Title: A Tale of Nott Ward
Contributor: J. Edwin Clement
Nott ward was a staging ground for newly graduated medical students in the 1950's. Each new patient was assigned to one of the interns working on the ward. Clyde ("Fish") Potter, who died of lung cancer after an illustrious smoke-intense surgical career in Beaufort County, and I, a future OB/Gyn, decided that during our intern year we wanted to spend a half year on Medicine and a half on Pediatrics. We both felt we needed more hands-on experience with patients before we entered our surgical specialty training.
As was the custom in those days (1954-56), each student was assigned a patient on which to determine the primary complaint, do a history and physical exam, obtain necessary lab information and be able to present to Dr. Stead on rounds the patient's complaints, physical findings and a differential diagnosis. On that particular morning we entered the cubicle behind Dr. Stead, who stood at the foot of the bed. There were two or three medical students, Fish Potter and I. But Potter was a bit late. When he finally poked his rather deep-red face through the opening in the white curtains around the bed, he stammered, "Dr. Sssttteadd, I'm sorrr-y I'm late, but my car didn't have any gas in it."
Dr. Stead, at the end of the iron hospital bed, wore a long, white "real doctor" coat, with a loosely tied Windsor knot in his tie. He slumped toward the bed and by doing so changed the position of his tie and lab coat so that his neck lunged forward, giving him the appearance of a very imposing tall man with an especially sinister attitude. He leaned sideways and shifted alternately from foot to foot, still able to fiddle with his watch, not being the least interested in the time of day, but in how much more time would pass before Potter would begin to recite his patient's history.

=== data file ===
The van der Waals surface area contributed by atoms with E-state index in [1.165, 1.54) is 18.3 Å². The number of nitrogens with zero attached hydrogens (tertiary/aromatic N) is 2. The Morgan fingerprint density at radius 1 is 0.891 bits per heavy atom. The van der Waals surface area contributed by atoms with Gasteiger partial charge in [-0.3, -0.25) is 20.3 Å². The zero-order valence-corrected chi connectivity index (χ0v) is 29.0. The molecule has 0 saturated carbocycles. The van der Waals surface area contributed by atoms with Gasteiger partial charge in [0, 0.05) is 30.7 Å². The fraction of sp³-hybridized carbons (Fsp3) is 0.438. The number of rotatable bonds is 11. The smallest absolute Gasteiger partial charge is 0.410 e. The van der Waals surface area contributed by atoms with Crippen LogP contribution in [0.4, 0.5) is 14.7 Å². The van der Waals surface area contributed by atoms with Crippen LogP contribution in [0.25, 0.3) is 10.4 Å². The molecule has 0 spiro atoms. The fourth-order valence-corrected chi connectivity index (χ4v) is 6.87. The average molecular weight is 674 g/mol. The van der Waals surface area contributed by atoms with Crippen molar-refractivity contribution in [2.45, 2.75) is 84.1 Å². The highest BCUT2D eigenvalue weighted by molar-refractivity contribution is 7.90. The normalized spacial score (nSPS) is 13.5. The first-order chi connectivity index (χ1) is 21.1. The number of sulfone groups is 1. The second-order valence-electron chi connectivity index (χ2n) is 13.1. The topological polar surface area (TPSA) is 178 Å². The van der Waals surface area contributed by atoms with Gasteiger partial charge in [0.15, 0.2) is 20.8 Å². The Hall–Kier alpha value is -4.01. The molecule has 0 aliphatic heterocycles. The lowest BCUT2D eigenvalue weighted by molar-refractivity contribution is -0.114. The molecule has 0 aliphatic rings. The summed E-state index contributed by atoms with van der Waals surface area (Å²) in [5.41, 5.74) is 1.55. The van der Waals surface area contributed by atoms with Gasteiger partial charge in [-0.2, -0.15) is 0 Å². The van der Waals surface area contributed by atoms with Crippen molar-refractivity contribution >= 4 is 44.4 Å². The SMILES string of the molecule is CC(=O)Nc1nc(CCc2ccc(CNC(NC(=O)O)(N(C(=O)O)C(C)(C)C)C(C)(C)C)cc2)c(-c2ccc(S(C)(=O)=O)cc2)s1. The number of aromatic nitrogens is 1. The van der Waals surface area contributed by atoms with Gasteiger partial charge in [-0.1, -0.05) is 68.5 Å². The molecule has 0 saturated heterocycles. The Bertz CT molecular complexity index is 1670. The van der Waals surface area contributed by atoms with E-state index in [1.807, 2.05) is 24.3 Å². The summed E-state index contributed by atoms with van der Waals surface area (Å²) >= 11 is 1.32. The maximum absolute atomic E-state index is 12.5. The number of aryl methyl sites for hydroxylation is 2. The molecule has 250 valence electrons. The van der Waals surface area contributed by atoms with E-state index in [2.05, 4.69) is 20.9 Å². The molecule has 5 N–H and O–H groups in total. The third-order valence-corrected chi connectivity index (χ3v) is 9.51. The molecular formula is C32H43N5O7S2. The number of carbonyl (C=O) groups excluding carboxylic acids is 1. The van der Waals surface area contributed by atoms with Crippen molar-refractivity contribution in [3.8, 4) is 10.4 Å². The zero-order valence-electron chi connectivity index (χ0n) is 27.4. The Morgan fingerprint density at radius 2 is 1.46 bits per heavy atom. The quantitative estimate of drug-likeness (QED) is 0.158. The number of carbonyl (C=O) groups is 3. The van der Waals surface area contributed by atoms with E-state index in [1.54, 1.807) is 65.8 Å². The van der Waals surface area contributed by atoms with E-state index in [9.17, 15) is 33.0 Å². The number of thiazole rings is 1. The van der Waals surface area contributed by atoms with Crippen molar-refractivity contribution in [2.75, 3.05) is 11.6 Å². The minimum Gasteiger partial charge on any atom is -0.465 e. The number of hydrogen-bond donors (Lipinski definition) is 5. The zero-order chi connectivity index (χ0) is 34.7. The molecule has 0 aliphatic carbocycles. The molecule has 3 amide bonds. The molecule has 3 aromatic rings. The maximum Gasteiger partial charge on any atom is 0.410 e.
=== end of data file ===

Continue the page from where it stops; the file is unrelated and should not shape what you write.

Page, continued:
Young intern Potter, though, was able to retrieve the clipboard chart and begin to give the story of a large black man who was in the hospital because of abdominal pain and weakness. He had noted no bright bleeding anywhere but he had a borderline blood pressure of 90/60, a heart rate of 105, normal temperature, hemoglobin of seven grams and a negative test for occult blood in the stool, as done by Dr. Potter.
When Dr. Stead asked Potter to give him an assessment of the patient's physical findings and other lab findings, Potter began to stammer and actually miss words. Now here was a former Coast Guard veteran who had just come off the battlegrounds a few weeks earlier. He was a tough man but he obviously had become terrified in this situation. Beads of sweat came out on his head and he began hyperventilating. He stood still as a statue as Dr. Stead asked again for his diagnosis.
After a pause, during which Potter almost stopped breathing, he began to speak but with a great deal of difficulty, slurring some of his words. What he finally got out was one of the earliest Class of '54 jokes, which has been told over and over, mainly by Potter, who loved to laugh at himself.
Potter stammered, "Dr. Stead, sir, what we have here is a 26 year old black man with obvious pain, mainly in the right side of his lower abdomen." Then, still stammering and scared to death, he continued, "Dr. Stead, sir, with all these symptoms of pain, anemia and possible early shock, sir, I don't see how we can possibly rule out an ectopic pregnancy except by calling the general surgeons and having them cut into her belly."
By then young Doctor Potter was becoming excited about a potential surgical case for him to get to do or at least assist in, let alone getting credit for making the proper diagnosis. He was just before putting on a big smile, a bit reminiscent of a Dr. Stead smile, when Dr. Stead turned to leave, probing the curtain at its opening and, as he swished away, careening his long neck and lasering those blue eyes into Potter's confident face.
He said, "Dr. Potter, you need to go back and take a second semester with Dr. Markee and his fine staff, so you can discover that black males do not have any anatomical systems capable of even passive procreation!"
And Dr. Stead swished away, probably to scare to death another resident, intern group or medical students who were fortunate enough to get some of his marvelous training sessions on how to take care of patients and become better doctors.